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STANFORD GRADUATE SCHOOL OF BUSINESS — Despite civil unrest in places like Tunisia and Egypt, it’s a good time to be setting one’s entrepreneurial sites on the African continent, concluded more than two dozen investors, consultants, former government officials, and business people, who shared their views with a Stanford Graduate School of Business audience on Jan. 29.

“Economic indicators all point to the tremendous business opportunities in Africa,” said Richard Essex, general partner of East Africa Capital Partners.

Essex was one of several presenters on the “Investing in Africa: Are New Sources of Capital the Key to Growth?” panel that was part of the Stanford Africa Forum 2011 conference, held at the Graduate School of Business. Panelists discussed in detail various operational and structural challenges to doing business in Africa, covering investing, sourcing, and startups, as well as areas for growth.

One of the greatest challenges to doing business in Africa is the lack of middle-management talent, said Mark Neuman, who is helping West African countries develop their cotton sector, with an emphasis on promoting organic cotton producing cooperatives owned by women in Burkina Faso. “We just don’t have enough people to run factories, especially in the textile manufacturing sector,” said the counselor for International Trade and Global Strategies for Limited Brands, the parent company of firms such as Victoria’s Secret. “That means if your business plan includes a strategy to recruit, train, and maintain good personnel, you’ll succeed.”

Neuman also pointed to the importance of partnering with local people. “The only successful factories are those that have global teams,” he said.

“Recruiting local expertise is definitely critical,” echoed Essex, whose firm focuses on investing in technology, media, and telecommunications companies. “You need people on the ground to spot the real opportunities.”

When one member of the audience lamented, “There are no traditional investment opportunities in Africa,” Essex replied, “I don’t think Africa is traditional.” There is a need for flexibility in considering business opportunities there. “You have to think about using African, not Silicon Valley models.”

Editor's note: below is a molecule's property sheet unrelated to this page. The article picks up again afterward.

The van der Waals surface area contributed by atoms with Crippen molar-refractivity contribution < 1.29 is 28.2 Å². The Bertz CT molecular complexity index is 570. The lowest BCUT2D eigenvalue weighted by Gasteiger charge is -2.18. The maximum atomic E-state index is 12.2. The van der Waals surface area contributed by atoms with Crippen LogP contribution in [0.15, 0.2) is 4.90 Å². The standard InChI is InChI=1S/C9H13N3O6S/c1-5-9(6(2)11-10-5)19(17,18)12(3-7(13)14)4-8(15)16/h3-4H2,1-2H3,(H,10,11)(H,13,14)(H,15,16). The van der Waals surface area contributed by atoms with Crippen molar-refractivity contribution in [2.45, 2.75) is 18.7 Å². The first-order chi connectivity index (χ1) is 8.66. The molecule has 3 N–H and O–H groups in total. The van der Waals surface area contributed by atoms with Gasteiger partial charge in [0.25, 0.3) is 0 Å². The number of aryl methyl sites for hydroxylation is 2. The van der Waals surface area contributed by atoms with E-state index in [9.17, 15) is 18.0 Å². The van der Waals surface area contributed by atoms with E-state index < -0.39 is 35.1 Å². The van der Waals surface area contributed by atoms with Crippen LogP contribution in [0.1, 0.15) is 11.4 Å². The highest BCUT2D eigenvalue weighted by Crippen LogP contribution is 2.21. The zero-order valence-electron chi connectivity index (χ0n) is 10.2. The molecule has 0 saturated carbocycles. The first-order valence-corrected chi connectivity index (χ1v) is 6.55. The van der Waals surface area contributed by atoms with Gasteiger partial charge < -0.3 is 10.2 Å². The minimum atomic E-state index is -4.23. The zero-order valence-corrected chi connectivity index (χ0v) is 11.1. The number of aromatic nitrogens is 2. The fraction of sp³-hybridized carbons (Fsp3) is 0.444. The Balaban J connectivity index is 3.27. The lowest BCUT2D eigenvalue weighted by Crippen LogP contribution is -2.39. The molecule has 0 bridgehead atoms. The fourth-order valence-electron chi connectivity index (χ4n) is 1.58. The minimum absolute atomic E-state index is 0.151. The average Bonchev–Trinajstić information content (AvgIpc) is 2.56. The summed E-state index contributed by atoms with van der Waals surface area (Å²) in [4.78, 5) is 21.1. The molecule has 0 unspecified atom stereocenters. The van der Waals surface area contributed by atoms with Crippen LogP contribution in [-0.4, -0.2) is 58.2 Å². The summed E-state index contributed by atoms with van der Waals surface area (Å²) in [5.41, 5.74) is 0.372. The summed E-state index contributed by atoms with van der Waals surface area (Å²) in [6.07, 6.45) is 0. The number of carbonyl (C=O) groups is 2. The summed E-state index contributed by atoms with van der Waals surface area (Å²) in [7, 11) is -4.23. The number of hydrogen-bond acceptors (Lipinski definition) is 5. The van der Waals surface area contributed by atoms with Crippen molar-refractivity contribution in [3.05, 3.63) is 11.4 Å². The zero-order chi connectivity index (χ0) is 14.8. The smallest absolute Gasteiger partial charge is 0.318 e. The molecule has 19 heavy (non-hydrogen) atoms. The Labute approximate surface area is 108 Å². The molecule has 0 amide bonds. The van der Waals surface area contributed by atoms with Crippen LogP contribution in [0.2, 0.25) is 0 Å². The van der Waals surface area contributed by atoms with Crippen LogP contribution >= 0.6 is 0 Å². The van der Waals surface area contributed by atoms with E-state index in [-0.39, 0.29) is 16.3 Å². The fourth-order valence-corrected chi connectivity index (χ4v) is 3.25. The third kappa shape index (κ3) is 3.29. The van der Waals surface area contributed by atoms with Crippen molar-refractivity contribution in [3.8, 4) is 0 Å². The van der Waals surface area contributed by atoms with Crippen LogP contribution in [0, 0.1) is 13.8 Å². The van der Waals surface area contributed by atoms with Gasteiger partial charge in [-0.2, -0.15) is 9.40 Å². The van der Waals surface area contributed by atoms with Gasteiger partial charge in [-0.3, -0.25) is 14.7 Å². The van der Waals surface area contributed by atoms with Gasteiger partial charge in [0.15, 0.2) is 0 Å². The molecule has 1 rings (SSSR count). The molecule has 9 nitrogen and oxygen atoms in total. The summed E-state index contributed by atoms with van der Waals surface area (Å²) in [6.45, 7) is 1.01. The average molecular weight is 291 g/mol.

The Western model of leveraging land as collateral may not work in Africa, where land ownership is often communal, said Babajide Sodipo, former advisor to Rwanda’s Ministry of Trade and Industry. This may be unfamiliar to foreigners wanting to do business in Africa. “There isn’t a single economic entity called ‘Africa.’ You’ll find the challenges different in each country,” he added.

Sodipo advised that entrepreneurs who aim to solve real social needs will have the most success –– and critical governmental support –– in Africa. “When you’re engaged with a government official, understand his bottom line, which is usually job creation, the development of the country, and the alleviation of poverty,” he said. Business people should not see government officials as an impediment to their aspirations, he said, but rather a rich source of information on how to engage in commerce in that country.

The challenge, Sodipo said, is that few investors are interested in the kinds of large infrastructural project that African countries truly require because the return on capital is low –– and slow. “It can take 50 years for a railway to offer a return,” he acknowledged. Nevertheless, he said, for a company to succeed, “it must address local needs and be sustainable.”

The Chinese have been particularly successful in Africa, noted Essex, “because they are willing to look at a much longer payback period.”

Neuman said his enterprise has struck a good middle ground by focusing on raising the level of economic empowerment of women, helping them to become cotton farmers and business people. “Creating a formalized career sector for women has been the most rewarding thing for us,” he said. “It also ended up saving us $30 million.”

Panelists closed by sharing one thing they’d like to see happen to promote business in Africa. Neuman called for the United States to create and maintain appropriate public policies that provide incentives for doing business there. Sodipo said he hoped for African policies that would lower the cost of infrastructure development. Essex said he simply hoped that students would become excited about getting involved in Africa. “It’s an amazing life experience to go there,” he concluded.

— Marguerite Rigoglioso

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